The quiet legacy of those interminable Sunday drives

The dreaded Sunday drive was the bane of my otherwise idyllic childhood. After church, my grandfather often treated our family to lunch at restaurants in country settings fancy enough to have starched white linens, heavy silverware, and a view.

It was something we all enjoyed enormously.

My mother didn't have to cook the meal, and we kids were allowed the rare treat of a soda with whatever we ordered. (It is not the food, but that soda I remember best.)

After the feast, Dad relaxed magnificently from his workweek by driving us all around the rolling landscape of New York's Finger Lakes. If there were ever a guy at home behind the wheel on the open road, it was my father.

We kids would have given anything, except perhaps those sodas, to go straight back to Rochester, jump in our neighbor's pool, and while away the rest of the day under our own well-nourished steam. But there were dues to pay.

My sister and I sat in the back of the Chevy with Grandpa, gazing forlornly out the half-open windows over miles and miles of tarmac as Dad wound from valley to valley, lake to lake, ocean to ocean - or so it seemed. Mom later admitted that she could barely stay awake with our little brother nodding and lolling against her.

Thank goodness for the breaks. I remember lovely little wave-lapped beaches, fields sloping to dark hemlock forests, the achingly welcome feeling of a bit of movement, even if I couldn't fully engage the possibilities in my Sunday best. And if the ride wasn't too long, we'd even have a chance at an afternoon swim after all.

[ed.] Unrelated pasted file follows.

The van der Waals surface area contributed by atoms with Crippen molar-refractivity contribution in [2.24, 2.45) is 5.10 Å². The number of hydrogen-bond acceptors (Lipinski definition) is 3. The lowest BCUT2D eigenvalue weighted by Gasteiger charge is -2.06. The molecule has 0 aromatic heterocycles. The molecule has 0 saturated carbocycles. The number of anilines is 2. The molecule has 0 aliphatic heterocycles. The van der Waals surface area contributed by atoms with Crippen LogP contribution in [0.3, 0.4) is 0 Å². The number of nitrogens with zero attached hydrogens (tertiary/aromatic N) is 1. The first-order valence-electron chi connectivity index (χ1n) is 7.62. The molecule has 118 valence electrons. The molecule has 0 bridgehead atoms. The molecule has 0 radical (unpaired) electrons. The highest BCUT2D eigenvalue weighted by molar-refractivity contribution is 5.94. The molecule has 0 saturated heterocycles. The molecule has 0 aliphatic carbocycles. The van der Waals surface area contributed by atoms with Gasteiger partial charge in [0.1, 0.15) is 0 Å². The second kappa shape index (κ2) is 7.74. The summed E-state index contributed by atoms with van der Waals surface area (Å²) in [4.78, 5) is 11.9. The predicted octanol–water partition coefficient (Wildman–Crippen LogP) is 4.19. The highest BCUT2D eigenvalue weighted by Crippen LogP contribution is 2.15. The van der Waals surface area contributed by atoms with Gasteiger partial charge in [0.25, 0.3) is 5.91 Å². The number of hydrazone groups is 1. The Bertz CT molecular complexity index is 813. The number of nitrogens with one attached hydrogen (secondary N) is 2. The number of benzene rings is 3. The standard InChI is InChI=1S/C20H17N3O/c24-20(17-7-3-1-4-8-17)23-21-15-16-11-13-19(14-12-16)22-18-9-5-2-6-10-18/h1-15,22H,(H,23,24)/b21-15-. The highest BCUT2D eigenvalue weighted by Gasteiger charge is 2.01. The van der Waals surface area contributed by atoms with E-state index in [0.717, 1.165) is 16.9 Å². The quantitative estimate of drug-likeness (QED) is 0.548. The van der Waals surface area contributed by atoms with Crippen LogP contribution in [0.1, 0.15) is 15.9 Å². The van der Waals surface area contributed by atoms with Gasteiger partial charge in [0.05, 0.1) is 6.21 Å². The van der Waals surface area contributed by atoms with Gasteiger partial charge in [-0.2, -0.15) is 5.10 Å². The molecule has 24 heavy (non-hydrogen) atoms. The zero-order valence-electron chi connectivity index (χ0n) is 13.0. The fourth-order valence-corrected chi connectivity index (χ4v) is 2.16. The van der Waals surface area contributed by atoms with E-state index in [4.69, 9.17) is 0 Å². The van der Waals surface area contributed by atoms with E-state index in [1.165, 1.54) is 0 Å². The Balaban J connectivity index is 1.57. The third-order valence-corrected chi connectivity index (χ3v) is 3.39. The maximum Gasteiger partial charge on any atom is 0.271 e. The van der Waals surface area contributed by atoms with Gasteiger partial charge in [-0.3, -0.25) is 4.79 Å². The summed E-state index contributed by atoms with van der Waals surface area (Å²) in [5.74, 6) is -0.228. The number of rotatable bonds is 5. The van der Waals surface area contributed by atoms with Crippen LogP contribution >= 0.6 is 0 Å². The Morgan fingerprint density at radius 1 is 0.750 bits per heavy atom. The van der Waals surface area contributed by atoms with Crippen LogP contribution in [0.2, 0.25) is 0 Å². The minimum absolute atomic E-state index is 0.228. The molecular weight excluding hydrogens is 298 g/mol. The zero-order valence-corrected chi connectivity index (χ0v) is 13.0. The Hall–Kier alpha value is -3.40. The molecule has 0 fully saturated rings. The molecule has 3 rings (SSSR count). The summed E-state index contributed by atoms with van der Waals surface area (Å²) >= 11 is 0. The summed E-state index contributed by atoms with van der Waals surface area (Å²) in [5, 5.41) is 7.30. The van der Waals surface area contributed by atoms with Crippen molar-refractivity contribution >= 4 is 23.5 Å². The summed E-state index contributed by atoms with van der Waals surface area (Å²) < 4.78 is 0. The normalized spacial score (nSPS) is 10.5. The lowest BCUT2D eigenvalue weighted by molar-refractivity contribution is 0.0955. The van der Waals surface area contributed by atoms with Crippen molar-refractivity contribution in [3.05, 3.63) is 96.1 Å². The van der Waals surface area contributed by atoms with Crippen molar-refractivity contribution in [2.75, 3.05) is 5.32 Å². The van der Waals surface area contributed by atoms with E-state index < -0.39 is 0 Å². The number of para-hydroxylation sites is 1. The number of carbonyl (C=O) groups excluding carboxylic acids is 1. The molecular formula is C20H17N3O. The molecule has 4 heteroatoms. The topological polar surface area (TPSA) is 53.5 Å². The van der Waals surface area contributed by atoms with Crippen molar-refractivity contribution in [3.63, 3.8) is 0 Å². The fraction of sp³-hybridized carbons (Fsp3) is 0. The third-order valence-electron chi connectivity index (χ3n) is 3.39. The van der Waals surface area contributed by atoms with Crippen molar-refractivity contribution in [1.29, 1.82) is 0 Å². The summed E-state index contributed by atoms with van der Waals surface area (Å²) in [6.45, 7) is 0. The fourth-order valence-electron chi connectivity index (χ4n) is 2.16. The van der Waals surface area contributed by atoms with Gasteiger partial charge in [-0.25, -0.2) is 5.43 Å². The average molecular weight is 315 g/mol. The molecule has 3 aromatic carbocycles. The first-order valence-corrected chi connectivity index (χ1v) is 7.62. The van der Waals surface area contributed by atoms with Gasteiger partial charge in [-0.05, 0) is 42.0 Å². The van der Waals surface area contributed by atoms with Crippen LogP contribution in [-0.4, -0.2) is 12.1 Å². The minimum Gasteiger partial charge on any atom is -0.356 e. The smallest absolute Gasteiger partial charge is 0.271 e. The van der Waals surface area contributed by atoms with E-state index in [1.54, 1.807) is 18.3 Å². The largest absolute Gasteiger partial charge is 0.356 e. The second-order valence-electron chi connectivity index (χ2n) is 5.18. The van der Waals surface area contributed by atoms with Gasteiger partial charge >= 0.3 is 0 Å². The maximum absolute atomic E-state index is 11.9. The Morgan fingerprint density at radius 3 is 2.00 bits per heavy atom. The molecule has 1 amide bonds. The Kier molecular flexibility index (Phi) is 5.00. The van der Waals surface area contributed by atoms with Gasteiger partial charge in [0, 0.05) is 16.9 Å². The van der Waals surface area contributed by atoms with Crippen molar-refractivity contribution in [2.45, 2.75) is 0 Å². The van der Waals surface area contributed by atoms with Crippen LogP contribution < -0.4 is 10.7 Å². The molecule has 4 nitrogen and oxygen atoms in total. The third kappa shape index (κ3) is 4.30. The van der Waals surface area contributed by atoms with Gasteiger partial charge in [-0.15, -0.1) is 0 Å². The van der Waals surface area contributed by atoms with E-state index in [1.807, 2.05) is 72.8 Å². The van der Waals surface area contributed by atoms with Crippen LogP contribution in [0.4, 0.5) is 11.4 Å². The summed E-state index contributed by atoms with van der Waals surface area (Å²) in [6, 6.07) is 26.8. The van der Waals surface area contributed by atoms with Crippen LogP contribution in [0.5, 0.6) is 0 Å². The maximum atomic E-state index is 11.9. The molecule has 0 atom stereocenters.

Annoying as they were at the time, I realize now that those rides left deep aesthetic imprints.

They were not my only excursions into New York's Finger Lakes region. My sister and I attended summer camp for years on Conesus Lake; our family hiked up and down Watkins Glen more than once; and I have revisited Seneca, Cayuga, and Keuka as an adult.

But when I think of the Finger Lakes, it is those childhood drives that come first and most forcefully to mind - the sweeping views from the ridge tops, the sun's play on big bodies of distant water, the winding descents, the up-close clean, shaley smell of the public shores.

It all came back to me this week as a friend from Massachusetts described in an eight-page handwritten letter (how rare are they?) he and his wife's September 2004 vacation in the region.

"Who knew?" he began. "We'd never even heard of Skaneateles."

He waxed eloquent about the bluffs, crystal clear waters, farmlands, dairies, glens, and falls.

And he added, "It all seemed kind of quiet midweek ... not bustling like Cape Cod or anywhere on the New England coast."

Quiet? He has no idea.

Those Sunday drives in the '50s - all of us replete with food and resigned to our fates - now they were quiet. Hauntingly beautiful. And unforgettable.

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